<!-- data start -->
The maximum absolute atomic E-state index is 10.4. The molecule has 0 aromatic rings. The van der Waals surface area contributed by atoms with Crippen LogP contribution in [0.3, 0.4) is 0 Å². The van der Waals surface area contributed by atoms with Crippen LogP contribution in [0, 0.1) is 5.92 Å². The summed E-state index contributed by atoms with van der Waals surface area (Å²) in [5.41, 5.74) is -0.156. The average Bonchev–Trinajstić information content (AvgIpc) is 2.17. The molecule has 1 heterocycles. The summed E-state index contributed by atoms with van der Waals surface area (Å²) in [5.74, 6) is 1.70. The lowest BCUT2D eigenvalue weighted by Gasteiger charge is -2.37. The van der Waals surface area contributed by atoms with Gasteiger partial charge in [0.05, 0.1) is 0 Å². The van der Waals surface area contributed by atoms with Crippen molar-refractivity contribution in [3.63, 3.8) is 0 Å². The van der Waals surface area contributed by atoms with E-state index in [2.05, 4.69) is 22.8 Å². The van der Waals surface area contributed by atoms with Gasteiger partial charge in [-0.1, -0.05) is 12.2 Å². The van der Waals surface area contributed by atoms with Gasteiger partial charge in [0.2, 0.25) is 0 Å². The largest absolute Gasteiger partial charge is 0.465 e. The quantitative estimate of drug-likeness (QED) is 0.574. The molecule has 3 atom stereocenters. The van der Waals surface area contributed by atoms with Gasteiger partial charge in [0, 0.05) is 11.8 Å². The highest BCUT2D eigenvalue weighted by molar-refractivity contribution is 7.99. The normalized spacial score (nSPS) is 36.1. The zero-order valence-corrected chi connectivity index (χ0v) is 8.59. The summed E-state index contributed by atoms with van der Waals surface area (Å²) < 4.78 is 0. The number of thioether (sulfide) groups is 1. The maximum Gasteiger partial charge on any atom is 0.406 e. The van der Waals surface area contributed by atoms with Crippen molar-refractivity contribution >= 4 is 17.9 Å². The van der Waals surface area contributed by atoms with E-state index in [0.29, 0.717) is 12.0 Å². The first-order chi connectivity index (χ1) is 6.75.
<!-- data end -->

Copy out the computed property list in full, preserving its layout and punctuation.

The maximum absolute atomic E-state index is 10.4. The molecule has 0 aromatic rings. The van der Waals surface area contributed by atoms with Crippen LogP contribution in [0.3, 0.4) is 0 Å². The van der Waals surface area contributed by atoms with Crippen LogP contribution in [0, 0.1) is 5.92 Å². The summed E-state index contributed by atoms with van der Waals surface area (Å²) in [5.41, 5.74) is -0.156. The average Bonchev–Trinajstić information content (AvgIpc) is 2.17. The molecule has 1 heterocycles. The summed E-state index contributed by atoms with van der Waals surface area (Å²) in [5.74, 6) is 1.70. The lowest BCUT2D eigenvalue weighted by Gasteiger charge is -2.37. The van der Waals surface area contributed by atoms with Gasteiger partial charge in [0.05, 0.1) is 0 Å². The van der Waals surface area contributed by atoms with Crippen molar-refractivity contribution in [3.63, 3.8) is 0 Å². The van der Waals surface area contributed by atoms with E-state index in [2.05, 4.69) is 22.8 Å². The van der Waals surface area contributed by atoms with Gasteiger partial charge in [-0.1, -0.05) is 12.2 Å². The van der Waals surface area contributed by atoms with Gasteiger partial charge in [0.2, 0.25) is 0 Å². The largest absolute Gasteiger partial charge is 0.465 e. The quantitative estimate of drug-likeness (QED) is 0.574. The molecule has 3 atom stereocenters. The van der Waals surface area contributed by atoms with Gasteiger partial charge in [0, 0.05) is 11.8 Å². The highest BCUT2D eigenvalue weighted by molar-refractivity contribution is 7.99. The normalized spacial score (nSPS) is 36.1. The zero-order valence-corrected chi connectivity index (χ0v) is 8.59. The summed E-state index contributed by atoms with van der Waals surface area (Å²) < 4.78 is 0. The number of thioether (sulfide) groups is 1. The maximum Gasteiger partial charge on any atom is 0.406 e. The van der Waals surface area contributed by atoms with Crippen molar-refractivity contribution >= 4 is 17.9 Å². The van der Waals surface area contributed by atoms with E-state index in [0.29, 0.717) is 12.0 Å². The first-order chi connectivity index (χ1) is 6.75.